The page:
London: A new study by researchers said, eating an egg a day and having a high-cholesterol diet habit will not increase heart attack risk. It will not affect people inclined even genetically.
Relatively higher intake of dietary cholesterol, or eating an egg every day, are not associated with an elevated risk of incident coronary heart disease or with the thickening of the common carotid artery walls, the study said.
Frequent consumption of eggs does not increase the risk of cardiovascular diseases even in persons who are genetically predisposed to a greater effect of dietary cholesterol on serum cholesterol levels, the research showed.
Furthermore, no association was found among those with the APOE4 phenotype, which affects cholesterol metabolism, the findings, published in the American Journal of Clinical Nutrition, revealed.
The dietary habits of 1,032 men aged between 42 and 60 years and with no baseline diagnosis of a cardiovascular disease were assessed at the onset the Kuopio Ischaemic Heart Disease Risk Factor Study, KIHD, in 1984-1989 at the University of Eastern Finland.
During a follow-up of 21 years, 230 men had a heart attack, and 32.5 percent of the study participants were carriers of APOE4.
In the highest control group, the study participants had an average daily dietary cholesterol intake of 520 mg and they consumed an average of one egg per day.(IANS)
About 4 in 10 American adults are obese, and nearly 1 in 10 is severely so, government researchers said Thursday. This is a health and lifestyle news.
The Centers for Disease Control and Prevention findings come from a 2017-18 health survey that measures height and weight. More than 5,000 U.S. adults took part.
The survey found that the obesity rate was 42%, higher than the 40% found in a similar 2015-16 study. The severe obesity rate was more than 9% in the new survey, up from the 8% figure in the previous one.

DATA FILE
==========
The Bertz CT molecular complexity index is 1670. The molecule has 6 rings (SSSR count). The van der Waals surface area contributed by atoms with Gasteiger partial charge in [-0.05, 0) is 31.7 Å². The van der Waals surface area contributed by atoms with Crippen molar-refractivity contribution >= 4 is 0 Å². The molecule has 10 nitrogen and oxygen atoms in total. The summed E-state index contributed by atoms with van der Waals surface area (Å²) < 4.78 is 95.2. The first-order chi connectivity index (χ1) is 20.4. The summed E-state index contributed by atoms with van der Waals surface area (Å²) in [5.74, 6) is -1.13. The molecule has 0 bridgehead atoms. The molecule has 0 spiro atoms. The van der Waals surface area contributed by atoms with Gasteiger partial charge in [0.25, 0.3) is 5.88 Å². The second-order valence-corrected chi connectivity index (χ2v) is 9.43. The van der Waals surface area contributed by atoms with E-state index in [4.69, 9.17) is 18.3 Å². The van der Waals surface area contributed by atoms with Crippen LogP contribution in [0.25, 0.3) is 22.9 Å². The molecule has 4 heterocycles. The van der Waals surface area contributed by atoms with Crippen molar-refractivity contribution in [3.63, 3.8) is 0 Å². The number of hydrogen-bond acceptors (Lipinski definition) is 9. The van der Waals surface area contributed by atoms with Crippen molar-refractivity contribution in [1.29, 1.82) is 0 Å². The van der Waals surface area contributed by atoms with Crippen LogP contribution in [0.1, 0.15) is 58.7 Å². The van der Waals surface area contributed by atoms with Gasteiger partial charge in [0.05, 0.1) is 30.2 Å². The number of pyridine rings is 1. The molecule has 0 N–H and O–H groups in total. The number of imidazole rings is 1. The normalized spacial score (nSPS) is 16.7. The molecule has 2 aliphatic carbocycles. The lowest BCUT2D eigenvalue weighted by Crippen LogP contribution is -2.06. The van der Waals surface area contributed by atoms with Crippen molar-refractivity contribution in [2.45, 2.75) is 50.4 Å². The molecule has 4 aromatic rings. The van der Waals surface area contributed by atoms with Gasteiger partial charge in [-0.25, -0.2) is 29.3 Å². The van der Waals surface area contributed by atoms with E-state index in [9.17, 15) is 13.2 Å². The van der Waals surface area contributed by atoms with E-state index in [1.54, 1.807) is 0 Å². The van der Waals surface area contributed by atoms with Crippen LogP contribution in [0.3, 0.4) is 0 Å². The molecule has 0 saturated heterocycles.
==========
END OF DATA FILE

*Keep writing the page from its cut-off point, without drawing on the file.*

Those increases aren’t considered statistically significant: The survey numbers are small enough that there’s a mathematical chance the rates didn’t truly rise.
But it’s clear that adult obesity rates are trending up, said the CDC’s Cynthia Ogden, one of the report’s authors.
A half-century ago, about 1 in 100 American adults face obesity. Now it’s 10 times more common.
The obesity rate has risen about 40% in the last two decades.
The findings suggest that more Americans will get diabetes, heart disease and cancer, said Dr. William Dietz, a George Washington University obesity expert.
It also will be increasingly difficult for doctors to care for so many severely people with obesity, Dietz said. He has estimated that on average, every primary care doctor treating adults has about 100 severely obese patients.
“How’s a provider going to do that? Severe obesity really requires very intensive therapy,” he said.
The CDC did not report new obesity numbers for kids and teens. That may come out later this year, Ogden said. In 2015-16, 18.5% of kids and teens were obese and just under 6% were severely obese.
Dietz faulted the government for not pushing for more measures to promote physical activity and better eating. Building more sidewalks and passing a national tax on sugary beverages could make a big difference, he said.
Obesity, which means not merely overweight, but seriously overweight, is considered one of the nation’s leading public health problems.
It is measured by the body mass index, or BMI, a figure calculated from a person’s weight and height. A BMI of 25 or greater is considered overweight, a BMI of 30 and above is obese, and a BMI of 40 or above is severely obese.
A person who is 5-foot-4, the average height for U.S. women, is considered to experience obesity at a weight of 174 pounds and severely facing obesity above 232 pounds. A person who is 5-foot-9, about the average height for men, is deemed unhealthy at 203 pounds and severely obese at 270. (VOA)